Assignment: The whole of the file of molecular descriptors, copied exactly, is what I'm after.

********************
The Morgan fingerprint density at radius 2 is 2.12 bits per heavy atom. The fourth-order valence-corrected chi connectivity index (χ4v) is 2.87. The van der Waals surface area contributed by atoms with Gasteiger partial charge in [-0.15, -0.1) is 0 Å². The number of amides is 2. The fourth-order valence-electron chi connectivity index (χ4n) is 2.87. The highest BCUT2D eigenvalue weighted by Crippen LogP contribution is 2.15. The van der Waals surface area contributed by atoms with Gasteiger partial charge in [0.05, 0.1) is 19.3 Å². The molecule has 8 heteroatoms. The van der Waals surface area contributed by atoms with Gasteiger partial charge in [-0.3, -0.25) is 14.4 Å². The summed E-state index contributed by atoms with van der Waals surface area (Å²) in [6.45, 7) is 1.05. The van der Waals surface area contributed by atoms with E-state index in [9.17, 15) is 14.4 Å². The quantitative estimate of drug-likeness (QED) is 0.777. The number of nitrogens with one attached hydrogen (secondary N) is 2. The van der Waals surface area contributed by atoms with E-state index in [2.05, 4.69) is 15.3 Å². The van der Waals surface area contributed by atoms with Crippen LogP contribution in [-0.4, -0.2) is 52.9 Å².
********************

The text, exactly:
The Morgan fingerprint density at radius 2 is 2.12 bits per heavy atom. The fourth-order valence-corrected chi connectivity index (χ4v) is 2.87. The van der Waals surface area contributed by atoms with Gasteiger partial charge in [-0.15, -0.1) is 0 Å². The number of amides is 2. The fourth-order valence-electron chi connectivity index (χ4n) is 2.87. The highest BCUT2D eigenvalue weighted by Crippen LogP contribution is 2.15. The van der Waals surface area contributed by atoms with Gasteiger partial charge in [0.05, 0.1) is 19.3 Å². The molecule has 8 heteroatoms. The van der Waals surface area contributed by atoms with Gasteiger partial charge in [-0.3, -0.25) is 14.4 Å². The summed E-state index contributed by atoms with van der Waals surface area (Å²) in [6.45, 7) is 1.05. The van der Waals surface area contributed by atoms with E-state index in [9.17, 15) is 14.4 Å². The quantitative estimate of drug-likeness (QED) is 0.777. The number of nitrogens with one attached hydrogen (secondary N) is 2. The van der Waals surface area contributed by atoms with E-state index in [2.05, 4.69) is 15.3 Å². The van der Waals surface area contributed by atoms with Crippen LogP contribution in [-0.4, -0.2) is 52.9 Å².